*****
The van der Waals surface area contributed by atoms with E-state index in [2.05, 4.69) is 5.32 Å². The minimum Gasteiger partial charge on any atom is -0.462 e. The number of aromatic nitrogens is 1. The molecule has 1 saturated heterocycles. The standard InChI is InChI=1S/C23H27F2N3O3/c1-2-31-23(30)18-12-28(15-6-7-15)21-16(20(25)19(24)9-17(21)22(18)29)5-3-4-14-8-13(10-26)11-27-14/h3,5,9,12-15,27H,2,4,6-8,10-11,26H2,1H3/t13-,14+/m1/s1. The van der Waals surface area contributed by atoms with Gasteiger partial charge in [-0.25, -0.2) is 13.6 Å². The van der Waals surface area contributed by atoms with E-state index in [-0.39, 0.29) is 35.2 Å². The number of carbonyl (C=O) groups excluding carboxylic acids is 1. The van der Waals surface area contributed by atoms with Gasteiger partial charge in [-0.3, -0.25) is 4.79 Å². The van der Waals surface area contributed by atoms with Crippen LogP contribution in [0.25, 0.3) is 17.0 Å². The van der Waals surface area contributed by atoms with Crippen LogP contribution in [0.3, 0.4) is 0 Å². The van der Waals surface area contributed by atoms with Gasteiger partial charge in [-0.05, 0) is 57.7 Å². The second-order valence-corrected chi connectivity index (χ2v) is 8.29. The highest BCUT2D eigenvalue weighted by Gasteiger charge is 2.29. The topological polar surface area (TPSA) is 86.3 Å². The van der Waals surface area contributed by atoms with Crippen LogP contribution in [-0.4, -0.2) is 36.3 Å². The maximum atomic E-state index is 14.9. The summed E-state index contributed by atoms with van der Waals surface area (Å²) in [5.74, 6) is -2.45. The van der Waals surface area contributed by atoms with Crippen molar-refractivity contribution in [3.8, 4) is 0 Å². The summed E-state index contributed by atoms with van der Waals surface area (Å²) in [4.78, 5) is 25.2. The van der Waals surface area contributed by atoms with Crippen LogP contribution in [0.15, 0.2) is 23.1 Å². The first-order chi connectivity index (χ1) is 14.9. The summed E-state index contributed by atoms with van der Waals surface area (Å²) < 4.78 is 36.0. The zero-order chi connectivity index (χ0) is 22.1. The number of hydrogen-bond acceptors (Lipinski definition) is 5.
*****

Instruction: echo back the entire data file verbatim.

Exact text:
The van der Waals surface area contributed by atoms with E-state index in [2.05, 4.69) is 5.32 Å². The minimum Gasteiger partial charge on any atom is -0.462 e. The number of aromatic nitrogens is 1. The molecule has 1 saturated heterocycles. The standard InChI is InChI=1S/C23H27F2N3O3/c1-2-31-23(30)18-12-28(15-6-7-15)21-16(20(25)19(24)9-17(21)22(18)29)5-3-4-14-8-13(10-26)11-27-14/h3,5,9,12-15,27H,2,4,6-8,10-11,26H2,1H3/t13-,14+/m1/s1. The van der Waals surface area contributed by atoms with Gasteiger partial charge in [-0.25, -0.2) is 13.6 Å². The van der Waals surface area contributed by atoms with E-state index in [-0.39, 0.29) is 35.2 Å². The number of carbonyl (C=O) groups excluding carboxylic acids is 1. The van der Waals surface area contributed by atoms with Gasteiger partial charge in [-0.3, -0.25) is 4.79 Å². The van der Waals surface area contributed by atoms with Crippen LogP contribution in [0.25, 0.3) is 17.0 Å². The van der Waals surface area contributed by atoms with Crippen LogP contribution in [0.3, 0.4) is 0 Å². The van der Waals surface area contributed by atoms with Gasteiger partial charge in [-0.05, 0) is 57.7 Å². The second-order valence-corrected chi connectivity index (χ2v) is 8.29. The highest BCUT2D eigenvalue weighted by Gasteiger charge is 2.29. The topological polar surface area (TPSA) is 86.3 Å². The van der Waals surface area contributed by atoms with Crippen LogP contribution in [-0.4, -0.2) is 36.3 Å². The maximum atomic E-state index is 14.9. The summed E-state index contributed by atoms with van der Waals surface area (Å²) in [5.74, 6) is -2.45. The van der Waals surface area contributed by atoms with Crippen molar-refractivity contribution in [3.8, 4) is 0 Å². The summed E-state index contributed by atoms with van der Waals surface area (Å²) in [4.78, 5) is 25.2. The van der Waals surface area contributed by atoms with Crippen LogP contribution in [0.15, 0.2) is 23.1 Å². The first-order chi connectivity index (χ1) is 14.9. The summed E-state index contributed by atoms with van der Waals surface area (Å²) < 4.78 is 36.0. The zero-order chi connectivity index (χ0) is 22.1. The number of hydrogen-bond acceptors (Lipinski definition) is 5.